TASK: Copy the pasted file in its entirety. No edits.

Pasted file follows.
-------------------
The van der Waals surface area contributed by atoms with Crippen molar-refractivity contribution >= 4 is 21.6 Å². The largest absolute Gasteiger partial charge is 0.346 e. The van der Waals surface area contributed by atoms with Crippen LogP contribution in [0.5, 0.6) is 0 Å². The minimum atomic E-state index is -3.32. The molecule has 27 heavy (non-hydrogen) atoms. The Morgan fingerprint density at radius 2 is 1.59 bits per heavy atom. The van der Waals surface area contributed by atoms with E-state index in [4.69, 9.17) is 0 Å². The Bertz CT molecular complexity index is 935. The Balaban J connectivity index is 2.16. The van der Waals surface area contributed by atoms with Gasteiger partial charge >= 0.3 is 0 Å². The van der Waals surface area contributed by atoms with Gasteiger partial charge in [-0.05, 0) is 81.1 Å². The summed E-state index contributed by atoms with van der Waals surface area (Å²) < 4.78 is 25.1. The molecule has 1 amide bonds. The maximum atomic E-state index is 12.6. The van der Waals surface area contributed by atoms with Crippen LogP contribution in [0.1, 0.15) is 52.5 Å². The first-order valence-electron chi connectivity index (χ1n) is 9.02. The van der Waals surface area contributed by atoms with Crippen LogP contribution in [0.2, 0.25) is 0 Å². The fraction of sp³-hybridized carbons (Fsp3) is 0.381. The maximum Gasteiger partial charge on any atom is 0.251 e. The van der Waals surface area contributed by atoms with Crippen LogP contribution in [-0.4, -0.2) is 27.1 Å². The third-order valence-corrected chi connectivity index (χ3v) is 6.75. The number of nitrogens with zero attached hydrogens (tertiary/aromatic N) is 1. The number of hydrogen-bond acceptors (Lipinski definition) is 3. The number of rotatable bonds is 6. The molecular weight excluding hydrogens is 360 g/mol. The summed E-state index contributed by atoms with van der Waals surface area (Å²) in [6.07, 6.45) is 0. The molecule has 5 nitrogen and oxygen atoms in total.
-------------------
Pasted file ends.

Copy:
The van der Waals surface area contributed by atoms with Crippen molar-refractivity contribution >= 4 is 21.6 Å². The largest absolute Gasteiger partial charge is 0.346 e. The van der Waals surface area contributed by atoms with Crippen LogP contribution in [0.5, 0.6) is 0 Å². The minimum atomic E-state index is -3.32. The molecule has 27 heavy (non-hydrogen) atoms. The Morgan fingerprint density at radius 2 is 1.59 bits per heavy atom. The van der Waals surface area contributed by atoms with E-state index in [4.69, 9.17) is 0 Å². The Bertz CT molecular complexity index is 935. The Balaban J connectivity index is 2.16. The van der Waals surface area contributed by atoms with Gasteiger partial charge >= 0.3 is 0 Å². The van der Waals surface area contributed by atoms with Gasteiger partial charge in [-0.05, 0) is 81.1 Å². The summed E-state index contributed by atoms with van der Waals surface area (Å²) < 4.78 is 25.1. The molecule has 1 amide bonds. The maximum atomic E-state index is 12.6. The van der Waals surface area contributed by atoms with Crippen LogP contribution in [0.1, 0.15) is 52.5 Å². The first-order valence-electron chi connectivity index (χ1n) is 9.02. The van der Waals surface area contributed by atoms with Crippen LogP contribution in [0.2, 0.25) is 0 Å². The fraction of sp³-hybridized carbons (Fsp3) is 0.381. The maximum Gasteiger partial charge on any atom is 0.251 e. The van der Waals surface area contributed by atoms with Crippen LogP contribution in [-0.4, -0.2) is 27.1 Å². The third-order valence-corrected chi connectivity index (χ3v) is 6.75. The number of nitrogens with zero attached hydrogens (tertiary/aromatic N) is 1. The number of hydrogen-bond acceptors (Lipinski definition) is 3. The number of rotatable bonds is 6. The molecular weight excluding hydrogens is 360 g/mol. The summed E-state index contributed by atoms with van der Waals surface area (Å²) in [6.07, 6.45) is 0. The molecule has 5 nitrogen and oxygen atoms in total.